As others have pointed out, Apple has not officially announced that the Intel version of the Darwin kernel will be closed. They just haven't released it yet. Also, I had to laugh out loud at this comment:


he next killer app lurks out there and while it will surely be platform-independent, what with all the virtualization these days, I bet it will be developed on linux
Please. There are no "killer apps" for Linux (respect to Apache though). As awesome as Linux is, in terms of desktop applications, it is strictly a "me too" platform.


2006-06-22 06:54:12
I'm a fairly "serious" developer, but I have never, ever needed (or wanted) to re-compile kernels, or tweak them. I agree it should be kept open, but this particular argument is specious.
Tim Swan
2006-06-22 07:27:25
Wow, what a remarkably uninformative statement of opinion. Virtually every single line in this poorly reasoned, fact-free, piece is based on opinion and conjecture. Why was this published?

2006-06-22 09:11:09
You Suck! I had a more interesting comment to make but why waste my time. You obviously don't understand much.

2006-06-22 09:15:27
Apple isn't popular in the server space because Darwin is friggin slow, and thus isn't cost effective since it requires more hardware than Linux and BSD to sustain the same load.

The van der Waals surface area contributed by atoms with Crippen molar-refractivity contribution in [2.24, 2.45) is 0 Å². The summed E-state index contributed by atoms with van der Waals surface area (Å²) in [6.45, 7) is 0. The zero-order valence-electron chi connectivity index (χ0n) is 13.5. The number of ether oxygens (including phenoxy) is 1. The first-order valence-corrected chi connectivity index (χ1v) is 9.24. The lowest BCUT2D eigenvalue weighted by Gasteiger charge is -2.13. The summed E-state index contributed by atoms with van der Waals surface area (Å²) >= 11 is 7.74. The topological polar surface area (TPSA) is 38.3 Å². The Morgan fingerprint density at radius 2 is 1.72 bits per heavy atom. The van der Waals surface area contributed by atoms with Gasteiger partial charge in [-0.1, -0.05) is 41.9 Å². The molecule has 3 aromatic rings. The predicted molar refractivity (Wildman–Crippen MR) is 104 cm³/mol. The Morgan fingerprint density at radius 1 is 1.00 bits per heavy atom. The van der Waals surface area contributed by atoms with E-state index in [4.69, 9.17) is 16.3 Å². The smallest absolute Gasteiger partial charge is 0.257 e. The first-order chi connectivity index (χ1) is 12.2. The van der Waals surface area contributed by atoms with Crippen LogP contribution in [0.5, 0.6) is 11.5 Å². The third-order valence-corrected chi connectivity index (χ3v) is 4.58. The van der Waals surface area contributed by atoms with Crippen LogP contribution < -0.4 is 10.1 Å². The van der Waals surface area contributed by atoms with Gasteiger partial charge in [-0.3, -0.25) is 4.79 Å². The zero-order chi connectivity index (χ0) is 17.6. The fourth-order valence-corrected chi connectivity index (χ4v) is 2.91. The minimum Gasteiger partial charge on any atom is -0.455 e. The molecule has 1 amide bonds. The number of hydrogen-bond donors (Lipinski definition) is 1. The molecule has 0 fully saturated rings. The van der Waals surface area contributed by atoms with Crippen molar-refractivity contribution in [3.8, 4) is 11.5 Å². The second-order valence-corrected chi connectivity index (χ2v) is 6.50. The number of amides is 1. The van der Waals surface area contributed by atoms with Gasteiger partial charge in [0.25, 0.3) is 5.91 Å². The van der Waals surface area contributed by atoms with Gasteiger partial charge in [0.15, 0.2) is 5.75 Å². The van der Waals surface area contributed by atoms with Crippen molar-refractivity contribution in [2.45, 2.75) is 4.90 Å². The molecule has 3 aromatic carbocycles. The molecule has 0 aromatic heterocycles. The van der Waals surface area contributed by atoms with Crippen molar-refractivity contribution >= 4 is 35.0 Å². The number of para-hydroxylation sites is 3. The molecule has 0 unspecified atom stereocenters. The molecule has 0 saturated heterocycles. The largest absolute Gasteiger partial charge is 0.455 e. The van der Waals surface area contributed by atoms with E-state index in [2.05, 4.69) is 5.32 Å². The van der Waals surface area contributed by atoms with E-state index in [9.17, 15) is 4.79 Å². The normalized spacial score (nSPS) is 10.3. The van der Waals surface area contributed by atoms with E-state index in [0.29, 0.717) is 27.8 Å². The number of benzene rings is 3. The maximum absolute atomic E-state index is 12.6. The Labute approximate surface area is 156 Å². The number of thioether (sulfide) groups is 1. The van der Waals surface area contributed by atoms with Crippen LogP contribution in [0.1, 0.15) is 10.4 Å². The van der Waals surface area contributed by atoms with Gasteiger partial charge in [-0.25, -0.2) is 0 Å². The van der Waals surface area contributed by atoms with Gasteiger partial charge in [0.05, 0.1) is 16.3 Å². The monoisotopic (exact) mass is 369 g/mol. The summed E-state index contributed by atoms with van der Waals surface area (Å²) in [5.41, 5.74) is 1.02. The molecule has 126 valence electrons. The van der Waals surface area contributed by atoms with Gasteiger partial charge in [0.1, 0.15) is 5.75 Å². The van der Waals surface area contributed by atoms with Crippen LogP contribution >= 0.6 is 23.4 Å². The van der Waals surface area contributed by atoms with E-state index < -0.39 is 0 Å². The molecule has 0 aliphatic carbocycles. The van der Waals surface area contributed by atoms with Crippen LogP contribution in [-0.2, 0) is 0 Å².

JulesLt
2006-06-22 14:02:01
Jerermiah - not sure how virtualization helps platform-independence, seeing as it's about running multiple operating systems on one box. You're still writing an app to one of those platforms OR in Java. Of course the next killer app might be a browser-based cross-platform app. And aside from development tools, I've yet to see any killer applications on Linux. Honestly.


Find me one application that would make a non-IT literate Windows or Mac user jealous that it is not available for their machine. And I would say a major reason that will remain the case is the contempt of self-styled 'serious developers' towards CE-style ease-of-use. FOSS developers tend to look at something like iMovie or Keynote and think about replicating the functionality, disregarding the fact that a lot of what makes it 'killer' to people doing presentation is the pre-designed themes, not the flexibility of the software.


For the record, I don't think it's news that Apple is a CE firm. The original Mac was the first CE computer - you couldn't upgrade it, and unlike all previous systems it didn't come with a programming language. NeXT was more developer oriented (like Sun). Merging the two firms has resulted in an interesting hybrid - OS X has been the first time I've been interested in what Apple have been doing since the 80s. Do I care about the kernel?? Not really - I've recompiled the Unix kernel enough times, that I am quite happy never to see one again. And I think that Apple are getting better and better at working with developers. (Equally, lack of access to the kernel has not exactly held back Windows development).


Bob - my understanding is that the problem is at much with mySQL as with Apple. Oracle have optimised their DB to run on OS X architecture and have no performance problems compared to their Red Hat version. No one has done the same with mySQL. Of course, it's open source so you are welcome to do so, or pay someone to do the work, but it seems unfair to blame Apple when it is quite clear that other RDBMS work well.